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    Over the past few months, I've tried a few variations on draft holes in the shank and drilling of the stem to get a really open draw using Harris as a guinea pig. Just switched to a 4mm for the shank. The stem is drilled with a 4mm tapered drill that stops 1" before the button. The last 1" is drilled to 5/64 and fanned out to a v shape. Then it's polished internally to smooth out the transitions and rough edges....That is a very open draw...You'll never be able to measure all these elements in a pipe you're buying- best method is to stick it tween your lips, suck in and if it whistles, it ain't open....

    Posted 5 years ago #
  8. mso489

    mso489

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    Ah, the whistle test is about low tech enough for me to master. Maybe I could draw the air through my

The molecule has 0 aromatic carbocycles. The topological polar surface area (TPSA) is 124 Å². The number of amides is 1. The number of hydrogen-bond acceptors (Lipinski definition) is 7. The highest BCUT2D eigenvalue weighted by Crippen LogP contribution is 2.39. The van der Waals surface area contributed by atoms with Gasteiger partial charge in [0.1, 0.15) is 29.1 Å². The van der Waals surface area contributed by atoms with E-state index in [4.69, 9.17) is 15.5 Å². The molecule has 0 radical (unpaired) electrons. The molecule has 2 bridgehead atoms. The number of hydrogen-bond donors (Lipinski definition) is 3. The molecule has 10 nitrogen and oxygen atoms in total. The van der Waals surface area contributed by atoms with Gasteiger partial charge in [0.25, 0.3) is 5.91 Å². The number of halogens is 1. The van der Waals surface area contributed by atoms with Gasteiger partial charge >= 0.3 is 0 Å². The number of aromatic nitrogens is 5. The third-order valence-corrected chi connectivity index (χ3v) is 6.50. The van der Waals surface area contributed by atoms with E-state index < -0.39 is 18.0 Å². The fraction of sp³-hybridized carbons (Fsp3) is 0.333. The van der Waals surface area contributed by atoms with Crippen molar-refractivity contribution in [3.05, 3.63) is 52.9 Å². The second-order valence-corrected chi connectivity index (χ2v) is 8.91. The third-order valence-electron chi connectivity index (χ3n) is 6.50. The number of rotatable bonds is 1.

fingers folded around the stem, so the pipe shop guy doesn't feel I'm de-sanitizing his pipe. A lot of
    art goes into shaping the airway; it's more than just a drilled hole. I knew that, but this illustrates it
    in more detail. Thanks!

    Posted 5 years ago #
  9. peckinpahhombre

    peckinpahhombre

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    I once read that JT Cooke uses a 3.6mm draft hole, and that his draft holes are that width all the way through the length of the stem until just before the lip, at which point it fans out wider. I certainly like the way his pipes smoke, but to be honest it is all a bit of a mystery to me.